The life up high cross country snowmobile snowboard sleigh ride snowshoe downhill ice fish shop tube dine sled

Angel Fire is

—Michele Potter, PhD


Historic Hotels Hotel La Fonda de Taos The oldest hotel in Taos is new again. In the heart of the historic district on Taos Plaza, La Fonda offers 21st Century amenities while preserving its rich Southwestern roots and ambience. Home to Noula’s Starbucks Coffee Shop and D.H. Lawrence’s “Forbidden Art Collection.” Nineteen rooms, 5 suites, and our Plaza Penthouse. Friendly, personal service. Walking distance to galleries, museums, shopping, entertainment, and fine dining.

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The Historic Taos Inn

Experience Southwestern charm and history at The Historic Taos Inn in the heart of Taos, New Mexico. Acclaimed by National Geographic Traveler as “One of America’s Great Inns,” and listed on the National and NM Registers of Historic Places. 44 rooms and suites, most with Pueblo-style fireplaces. Award-winning Doc Martin’s Restaurant and The Adobe Bar on premises. Happy hour 4-6 Monday-Friday; free live music nightly.


St. James Hotel

Where western history – and the paranormal – come alive. The historic St. James Hotel, built in 1872, has hosted a smorgasbord of famous outlaws and Wild West legends including Clay Allison, William F. Cody and Wyatt Earp. Today, it continues its tradition with fine dining and comfortable rooms and a restored western restaurant and bar. Ghosts, each with their own obsessions and rituals, are said to still haunt the place.

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ANGEL FIRE RESORT Uncrowded Slopes Miles of Groomers New Terrain Park with Dedicated Lift Panoramic Views New Mexico’s Only Nighttime Skiing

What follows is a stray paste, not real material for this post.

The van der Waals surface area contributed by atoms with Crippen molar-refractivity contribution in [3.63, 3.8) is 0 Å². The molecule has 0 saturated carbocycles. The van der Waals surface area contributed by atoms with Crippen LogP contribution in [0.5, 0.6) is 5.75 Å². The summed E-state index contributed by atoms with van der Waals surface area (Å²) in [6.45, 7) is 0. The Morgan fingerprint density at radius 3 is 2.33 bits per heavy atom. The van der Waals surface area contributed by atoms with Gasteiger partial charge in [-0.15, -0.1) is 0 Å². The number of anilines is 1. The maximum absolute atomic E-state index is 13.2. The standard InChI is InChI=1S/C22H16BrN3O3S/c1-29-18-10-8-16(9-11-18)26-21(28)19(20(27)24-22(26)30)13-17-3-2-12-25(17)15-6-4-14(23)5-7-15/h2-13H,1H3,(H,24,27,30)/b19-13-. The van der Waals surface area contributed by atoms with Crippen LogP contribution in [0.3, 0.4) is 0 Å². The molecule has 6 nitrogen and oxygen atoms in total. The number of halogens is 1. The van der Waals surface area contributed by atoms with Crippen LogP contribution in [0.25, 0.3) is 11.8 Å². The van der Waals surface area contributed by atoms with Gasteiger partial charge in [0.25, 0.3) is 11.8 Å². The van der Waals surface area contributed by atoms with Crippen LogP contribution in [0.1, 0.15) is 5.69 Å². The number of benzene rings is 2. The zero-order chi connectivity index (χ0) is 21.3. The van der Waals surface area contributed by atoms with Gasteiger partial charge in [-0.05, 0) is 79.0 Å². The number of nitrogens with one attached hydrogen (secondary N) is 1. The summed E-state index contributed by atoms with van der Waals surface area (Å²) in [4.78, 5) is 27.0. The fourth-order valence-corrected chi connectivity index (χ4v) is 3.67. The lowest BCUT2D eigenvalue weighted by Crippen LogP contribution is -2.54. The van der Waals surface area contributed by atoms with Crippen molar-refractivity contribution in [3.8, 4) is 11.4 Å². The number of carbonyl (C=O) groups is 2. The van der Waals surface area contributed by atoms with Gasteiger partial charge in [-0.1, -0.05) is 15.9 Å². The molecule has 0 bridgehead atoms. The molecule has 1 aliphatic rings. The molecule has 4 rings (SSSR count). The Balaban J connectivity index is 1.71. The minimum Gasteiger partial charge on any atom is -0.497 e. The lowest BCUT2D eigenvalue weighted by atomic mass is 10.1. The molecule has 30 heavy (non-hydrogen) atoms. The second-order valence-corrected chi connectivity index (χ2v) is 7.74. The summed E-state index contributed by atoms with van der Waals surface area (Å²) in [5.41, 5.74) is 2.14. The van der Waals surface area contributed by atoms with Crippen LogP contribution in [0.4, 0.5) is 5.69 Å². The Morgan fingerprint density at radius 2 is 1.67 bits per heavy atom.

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Our Towns



t was a glacial Tuesday when The Hawk entered my office. His earlobes, burnt by the cold, were bright pink flesh-dollops, and his eyebrows were frozen in a quizzical arch. “Salvatore,” he said, dropping a manila folder onto my desk, “I need you to find me an angle.” “Right or equilateral?” I quipped. “I see you watch a lot of movies,” he said. “What I need,” he explained, “is a new angle, a fresh angle, in profiling Northern New Mexico and the Southern Rockies. Not the run-of-the-mill tourist doggerel, ya know?” I knew. I had worked with The Hawk on other cases, our relationship was seasonal, and I knew that perspective alignment meant a great deal to him. “You up for it?” Hawk pressed. Was I up for it? That was a good question. Even though I had geographically moved on, bits of my shattered heart still called New Mexico home, after I fell hard for the wrong dame in a strange town. Or maybe it was a strange dame in the wrong town. Hard to keep these things straight. Still, I needed the money, and my fondness for that region had never wavered. “I’m your man.” I shook Hawk’s hand. “But I’ll need a retainer… for hot chocolate. And plenty of it. It’s cold out there.” Hawk, as always, was prepared to accommodate my request, and he dropped an envelope on top of the manila folder. “There’s a little extra in there… for marshmallows.” Hawk shot me a wink and walked out the door. Before starting, I knew I’d need a soundtrack. I got up, placed a record onto my turntable, and “Love’s Old Sweet Song,”